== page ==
The 2011 Water Quality Report provides a good overview of the water quality issues of concern. It is
noted that industrial discharges from Harris Water have ceased, but there is no indication of the volume of other industrial discharges into the barranca. Such discharges often have a negative short-term effect that is not captured in grab samples. For instance the recent spill reported in the news delivered hydrocarbon effluent to the harbor directly affecting summertime recreational uses (Spill near Ventura Harbor traced to barranca drain outlet -VCStar, Aug 1, 2012)
Industrial and agricultural discharges and spills also have a long term effect, as toxins accumulate in
sediments that are routinely dredged and discharged onto recreational beaches, as well as bioaccumulate in shellfish and other aquatic life which can negatively affect the productivity of the food chain and ultimately impact human health. And repeated fish die-offs may be related to accumulated nutrient levels in the stagnant backwater channels in the harbor (most recently, Officials believe a lack of oxygen killed thousands of small fish Monday in the Ventura Harbor.
- vcstar.com April 18, 2011)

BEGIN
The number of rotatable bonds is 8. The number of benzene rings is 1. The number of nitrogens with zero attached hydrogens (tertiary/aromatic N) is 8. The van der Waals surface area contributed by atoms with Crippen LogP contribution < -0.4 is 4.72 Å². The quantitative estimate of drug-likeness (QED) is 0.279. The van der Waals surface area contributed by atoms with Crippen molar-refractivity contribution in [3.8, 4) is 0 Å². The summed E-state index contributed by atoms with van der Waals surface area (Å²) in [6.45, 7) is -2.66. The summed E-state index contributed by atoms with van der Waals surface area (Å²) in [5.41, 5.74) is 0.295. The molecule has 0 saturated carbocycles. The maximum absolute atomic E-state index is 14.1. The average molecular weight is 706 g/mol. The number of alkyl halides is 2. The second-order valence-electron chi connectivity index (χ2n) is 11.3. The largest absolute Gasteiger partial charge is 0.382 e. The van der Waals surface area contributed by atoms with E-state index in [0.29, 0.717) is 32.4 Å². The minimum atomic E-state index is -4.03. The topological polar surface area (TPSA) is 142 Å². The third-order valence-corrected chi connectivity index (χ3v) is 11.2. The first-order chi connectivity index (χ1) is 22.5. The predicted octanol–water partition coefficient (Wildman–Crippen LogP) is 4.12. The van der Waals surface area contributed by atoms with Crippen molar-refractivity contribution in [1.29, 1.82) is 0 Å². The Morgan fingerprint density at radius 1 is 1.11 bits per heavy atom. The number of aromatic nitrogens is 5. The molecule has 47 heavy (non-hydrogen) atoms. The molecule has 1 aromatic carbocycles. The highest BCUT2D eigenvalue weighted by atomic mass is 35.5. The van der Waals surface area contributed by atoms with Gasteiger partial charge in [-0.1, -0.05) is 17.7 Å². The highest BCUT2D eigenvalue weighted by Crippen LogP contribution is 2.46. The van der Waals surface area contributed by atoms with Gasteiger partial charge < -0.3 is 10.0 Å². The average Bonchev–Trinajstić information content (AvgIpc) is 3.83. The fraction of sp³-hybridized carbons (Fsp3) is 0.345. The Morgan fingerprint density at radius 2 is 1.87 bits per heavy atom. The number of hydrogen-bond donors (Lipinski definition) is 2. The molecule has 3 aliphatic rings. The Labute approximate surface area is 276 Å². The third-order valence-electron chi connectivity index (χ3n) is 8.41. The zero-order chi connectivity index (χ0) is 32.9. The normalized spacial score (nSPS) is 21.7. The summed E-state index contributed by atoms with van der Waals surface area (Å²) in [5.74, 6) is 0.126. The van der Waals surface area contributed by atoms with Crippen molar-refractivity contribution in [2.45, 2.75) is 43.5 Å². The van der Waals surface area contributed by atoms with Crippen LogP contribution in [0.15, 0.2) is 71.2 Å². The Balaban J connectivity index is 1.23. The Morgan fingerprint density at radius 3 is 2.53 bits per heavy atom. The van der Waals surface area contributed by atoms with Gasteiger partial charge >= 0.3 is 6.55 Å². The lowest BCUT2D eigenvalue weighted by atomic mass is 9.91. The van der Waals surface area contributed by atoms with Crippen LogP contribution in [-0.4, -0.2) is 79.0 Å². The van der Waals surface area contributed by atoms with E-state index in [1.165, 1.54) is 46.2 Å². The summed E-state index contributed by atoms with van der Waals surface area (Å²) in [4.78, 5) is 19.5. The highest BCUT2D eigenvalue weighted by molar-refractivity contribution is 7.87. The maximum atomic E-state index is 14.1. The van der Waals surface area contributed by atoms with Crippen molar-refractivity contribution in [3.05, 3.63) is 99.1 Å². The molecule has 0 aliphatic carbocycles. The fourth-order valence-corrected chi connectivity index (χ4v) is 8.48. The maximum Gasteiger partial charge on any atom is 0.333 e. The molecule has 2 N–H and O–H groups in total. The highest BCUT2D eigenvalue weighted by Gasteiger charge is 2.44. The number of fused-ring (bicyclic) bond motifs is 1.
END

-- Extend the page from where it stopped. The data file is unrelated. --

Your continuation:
Therefore, although the report indicates that “a large fraction of the constituents were mostly above method reporting limits, but below regulatory objective levels,” this should not trivialize the seriousness of the discharge from Arundell Barranca.
There is a significant volume of water constantly flowing from this storm drain system, and an analysis of upstream sources should be conducted to determine opportunities for flow reduction and/or stormwater capture upstream of the project site, before flows reach Harbor Blvd. Various ‘green infrastructure’ approaches may be applicable within the urban watershed to mitigate both low and high flow volumes currently present in the concrete channel. Even modifying portions of the channel to include a soft bottom low flow channel may help reduce flows through infiltration. We have previously presented a vision for such an 'urban retrofit' for the Sanjon Barranca in Ventura.
This is not a new problem, and in 1999 the City of Ventura was leading the charge on a creative approach to redirect flows away from the harbor and treat the water with a green infrastructure approach.
One proposal that has been circulated recently illustrates a vision for an Arundell Estuary Park, that would combine engineered treatment wetlands with public access and trails to beatify the area and solve the water quality problem in the harbor.
One thing is certain: a single purpose flood control project will perpetuate this problem for many decades to come. Now is the time to develop a multi-purpose multi-agency solution to one of the most serious water quality problems on our coast.
Arundell Barranca Channel Improvements, Ventura County Watershed Protection District website, www.vcwatershed.org/projects/arundell
Arundell Barranca Environmental Monitoring Final Report
City of San Buenaventura's May 1999 "Ventura Keys and Arundell Barranca Watershed Project Alternatives Report" (7.3MB, PDF)